``Hand It Over'' sounds like a sure single, an effervescent love song that seems like it has a samba bubbling underneath it.
The new album was recorded much like Hunter’s debut, in London’s Toe Rag Studios, with vintage equipment for a warm, human sound.
``Well, you know, the equipment was not vintage when we bought it,'' Hunter said with a laugh. ``But we have no problems delivering that same sound on tour, mostly because we have such a good sound man. ''
Hunter had recorded ``Believe Me Baby'' previously, on one of his English albums, but did a new version with Toussaint.
Hunter grew up in a musical family, and always loved R&B, but he was working as a signal locking fitter on the often antiquated British railway system when his real musical career began. Back in the mid-1980s he assembled a band and performed as Howlin’ Wilf and the Vee Jays. Before long he was able to give up the day job, and despite the silly name, the band released four records in England between 1986 and 1988.
In the early 1990s a Hunter fan convinced Van Morrison to check him out, and that led to a stint singing backup with Van the Man. Hunter finally went back to his real name, releasing his debut as James Hunter in 1996 on Ace Records, ``Belive What I Say,'' which featured a guest shot from his pal Morrison.
Another album was released in England in 2001, but Hunter’s career was admittedly languishing before two more fans from America took an interest in him. Steve Erdman and Kimberly Guise basically formed Go Records specifically to get Hunter’s music out in the U.S., and by the time Rolling Stone was calling that 2006 CD ``a treat not to miss,'' Hunter was finally on his way.
He’s repeatedly shrugged off his success by putting a spin on that old show biz maxim, ``an overnight success, after 20 years.''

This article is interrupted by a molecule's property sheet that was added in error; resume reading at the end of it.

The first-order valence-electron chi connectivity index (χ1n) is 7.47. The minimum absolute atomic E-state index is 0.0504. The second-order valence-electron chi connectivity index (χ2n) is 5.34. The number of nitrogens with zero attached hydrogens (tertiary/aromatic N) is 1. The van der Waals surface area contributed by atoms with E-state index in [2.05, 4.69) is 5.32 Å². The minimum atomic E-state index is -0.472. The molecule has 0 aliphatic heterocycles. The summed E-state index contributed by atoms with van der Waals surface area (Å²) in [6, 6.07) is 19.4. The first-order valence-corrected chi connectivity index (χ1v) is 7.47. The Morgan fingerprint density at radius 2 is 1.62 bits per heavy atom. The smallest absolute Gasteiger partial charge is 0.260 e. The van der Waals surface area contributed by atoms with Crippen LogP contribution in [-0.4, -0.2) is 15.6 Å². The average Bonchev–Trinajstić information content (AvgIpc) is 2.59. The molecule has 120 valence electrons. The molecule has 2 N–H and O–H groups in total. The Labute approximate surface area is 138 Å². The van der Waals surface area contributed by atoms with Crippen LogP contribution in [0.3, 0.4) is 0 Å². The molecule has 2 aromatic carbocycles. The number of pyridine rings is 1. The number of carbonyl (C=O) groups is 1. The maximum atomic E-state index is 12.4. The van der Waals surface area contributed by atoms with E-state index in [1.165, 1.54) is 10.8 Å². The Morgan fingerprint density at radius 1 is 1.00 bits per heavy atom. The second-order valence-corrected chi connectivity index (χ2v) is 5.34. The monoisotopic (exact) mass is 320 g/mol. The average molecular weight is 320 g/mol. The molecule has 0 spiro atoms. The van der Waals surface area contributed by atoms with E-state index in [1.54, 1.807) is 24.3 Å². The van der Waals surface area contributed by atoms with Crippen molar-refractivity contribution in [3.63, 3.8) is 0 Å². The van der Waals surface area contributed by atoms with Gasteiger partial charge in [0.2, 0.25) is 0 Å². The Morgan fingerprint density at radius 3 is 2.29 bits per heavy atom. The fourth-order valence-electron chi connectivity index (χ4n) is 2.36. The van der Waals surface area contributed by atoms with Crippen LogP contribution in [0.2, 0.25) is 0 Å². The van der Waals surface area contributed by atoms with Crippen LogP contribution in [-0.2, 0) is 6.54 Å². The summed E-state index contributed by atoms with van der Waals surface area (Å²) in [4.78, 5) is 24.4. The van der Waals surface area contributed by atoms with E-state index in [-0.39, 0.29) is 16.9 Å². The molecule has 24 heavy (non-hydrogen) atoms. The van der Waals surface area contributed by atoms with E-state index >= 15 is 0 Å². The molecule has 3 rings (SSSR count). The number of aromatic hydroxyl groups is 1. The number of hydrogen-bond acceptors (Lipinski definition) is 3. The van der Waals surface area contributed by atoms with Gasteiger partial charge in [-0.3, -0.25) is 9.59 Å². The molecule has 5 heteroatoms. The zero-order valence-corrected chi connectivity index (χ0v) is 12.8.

Hunter said the songwriting is the toughest part of his work, but he loves to incorporate disparate elements into his classic- sounding soul.
`Back in the Howlin’ Wilf days we were doing predominantly covers, but fairly obscure covers,'' Hunter pointed out. ``We were doing that for a while before we started trying to push over our own stuff. I can’t say the songwriting has gotten any easier, but I have become better at it. Some of the songs on the new album are thought out more, but yet some are actually thought out less – and just came out organically. Overall, songwriting never has gotten easier for me.''
Hunter said fans who enjoyed his American band will find much to savor with his longtime British comrades.
``The most important thing about a live show is projecting that feeling that the band is having a good time, too,'' he said. ``Especially with my English lineup, that will be true. Fans will see that we are so consistently disrespectful of each other onstage, in a good-natured way, that they can’t help but join in the fun.''
Jay N. Miller covers popular music on the South Shore and in the Boston area. If you have information or ideas for Jay about the local music scene, bookings, recordings, artists etc., send it to him by e-mail to firstname.lastname@example.org. Attn: Music Scene in the subject line.